Nothing could stop "Hurricane Hannah" in the home straight of the London 2012 track and field arena last night. With a few powerful turns of her wheels, and an irresistible gust of speed, Britain's Hannah Cockcroft blasted to the first gold medal on the track in the Paralympics athletics programme last night.
Roared on by an 80,000 sell-out crowd, the 20-year-old from Halifax pulled clear of her rivals in the T34 100m final to win in 18.06sec, slicing 0.18sec off the Paralympic record she had clocked in her morning heat.
It was a victory every bit as stunning as those achieved on the Olympic track and field schedule by Jessica Ennis, Mo Farah and Greg Rutherford – and rightly hailed with a similarly deafening decibel count.
"The noise was a little mind blowing," Cockcroft said. "It was really scary. It's just a lot of people, who were all expecting me to do what I have just done.
"It was incredible. I knew deep down I could beat all the girls. I'm just happy I managed to nail it."
She did that, finishing comfortably clear of her closest pursuer, Amy Siemons of the Netherlands, the runner up in 19.49sec.
In doing so, the young Yorkshirewoman completed a journey that started when she was discovered at a talent day in Loughborough five years ago by Ian Thompson, the husband and coach of Tanni Grey-Thompson.
Cockcroft, who has cerebral palsy, will be looking to emulate Usain Bolt later in the week and complete a sprint double. On Thursday she will be going for another gold in the 200m – on the trusty wheelchair she calls "Sally."
The Hurricane was not the only British athlete to feel the force of the home crowd on the opening day of track and field competition. "I heard a lot of the Olympic guys talk about it, but you cannot actually imagine how electric it is out there," Aled Davies said. The East End electricity helped to power the 21-year-old Welshman to bronze in the F42/44 shot put, a secondary event for the discus specialist.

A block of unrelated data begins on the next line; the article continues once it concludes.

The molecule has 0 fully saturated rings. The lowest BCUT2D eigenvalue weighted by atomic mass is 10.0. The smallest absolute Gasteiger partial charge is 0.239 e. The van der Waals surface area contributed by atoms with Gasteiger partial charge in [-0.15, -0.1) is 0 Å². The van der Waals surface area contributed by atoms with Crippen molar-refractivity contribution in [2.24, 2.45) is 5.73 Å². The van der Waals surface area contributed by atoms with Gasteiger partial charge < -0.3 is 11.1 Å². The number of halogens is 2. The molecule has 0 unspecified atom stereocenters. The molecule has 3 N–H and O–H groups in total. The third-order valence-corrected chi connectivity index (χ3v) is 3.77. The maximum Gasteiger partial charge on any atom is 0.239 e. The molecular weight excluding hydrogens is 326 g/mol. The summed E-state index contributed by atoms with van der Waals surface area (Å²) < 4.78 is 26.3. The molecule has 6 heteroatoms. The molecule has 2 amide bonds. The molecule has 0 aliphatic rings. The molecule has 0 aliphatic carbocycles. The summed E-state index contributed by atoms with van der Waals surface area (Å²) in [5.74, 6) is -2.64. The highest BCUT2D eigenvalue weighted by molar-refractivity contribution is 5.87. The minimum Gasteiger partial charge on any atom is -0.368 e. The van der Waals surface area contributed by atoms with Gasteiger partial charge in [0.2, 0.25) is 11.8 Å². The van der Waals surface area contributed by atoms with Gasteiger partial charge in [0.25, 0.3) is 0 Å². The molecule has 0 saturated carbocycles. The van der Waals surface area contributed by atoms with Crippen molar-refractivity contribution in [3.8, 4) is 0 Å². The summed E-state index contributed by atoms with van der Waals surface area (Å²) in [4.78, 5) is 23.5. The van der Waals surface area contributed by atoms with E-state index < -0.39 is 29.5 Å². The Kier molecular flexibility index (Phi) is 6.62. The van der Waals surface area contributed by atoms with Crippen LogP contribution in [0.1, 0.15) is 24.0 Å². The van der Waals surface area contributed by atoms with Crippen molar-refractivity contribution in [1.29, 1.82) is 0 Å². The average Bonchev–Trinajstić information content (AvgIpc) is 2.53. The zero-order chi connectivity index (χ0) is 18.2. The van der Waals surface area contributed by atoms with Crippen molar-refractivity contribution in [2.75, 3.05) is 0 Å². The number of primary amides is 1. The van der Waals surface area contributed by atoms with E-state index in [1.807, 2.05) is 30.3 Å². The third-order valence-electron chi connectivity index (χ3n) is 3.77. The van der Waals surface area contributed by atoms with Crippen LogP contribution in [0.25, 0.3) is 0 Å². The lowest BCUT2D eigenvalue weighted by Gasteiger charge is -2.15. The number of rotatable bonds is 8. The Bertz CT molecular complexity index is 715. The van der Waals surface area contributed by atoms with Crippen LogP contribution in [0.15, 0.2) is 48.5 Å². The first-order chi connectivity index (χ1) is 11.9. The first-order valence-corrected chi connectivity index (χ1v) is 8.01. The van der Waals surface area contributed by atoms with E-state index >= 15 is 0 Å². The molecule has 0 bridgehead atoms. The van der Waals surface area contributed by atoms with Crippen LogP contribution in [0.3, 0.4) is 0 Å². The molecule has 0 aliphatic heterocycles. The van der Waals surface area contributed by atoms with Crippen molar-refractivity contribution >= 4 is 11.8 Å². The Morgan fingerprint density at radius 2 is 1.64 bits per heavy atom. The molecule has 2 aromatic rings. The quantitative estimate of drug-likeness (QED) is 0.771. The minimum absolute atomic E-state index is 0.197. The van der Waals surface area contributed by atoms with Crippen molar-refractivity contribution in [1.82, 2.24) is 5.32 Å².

"The atmosphere was incredible," Davies added. "As soon as I came out of that tunnel, the whole stadium erupted. They did not know who I was but I was competing for Great Britain and everyone just started screaming. It was like, 'Wow! It's here. Let's do it.
"I actually had to slow down my technique and go at 75 per cent effort because the crowd was carrying me so much. When I was giving it 100 per cent, I just couldn't control the shot. You saw that in the first couple of rounds. I had to chill out, because that atmosphere had my heart pounding and my adrenalin was going through the roof."
A third-round effort of 13.78m was the best of a six-throw series that earned Davies third place behind Jackie Christiansen of Denmark (18.16m) and Darko Kralj of Croatia (14.21m).
"I can't believe it," he said. "The shot put is my second event. I really wanted to go out there and do the team proud but I didn't expect a medal. I'm overwhelmed."
For many of the athletes, just making it to the Games has been a victorious achievement.
Private Derek Derenalagi was pronounced dead when the army vehicle in which he was travelling in Afghanistan was blown up by two Taliban bombs in 2007.
Like Mark Twain, reports of his demise proved premature. Five years on, the 37-year-old amputee was throwing the discus for Britain in the T57-58 category last night. He finished 11th in 39.37m but received just as raucous a reception as Hurricane Hannah.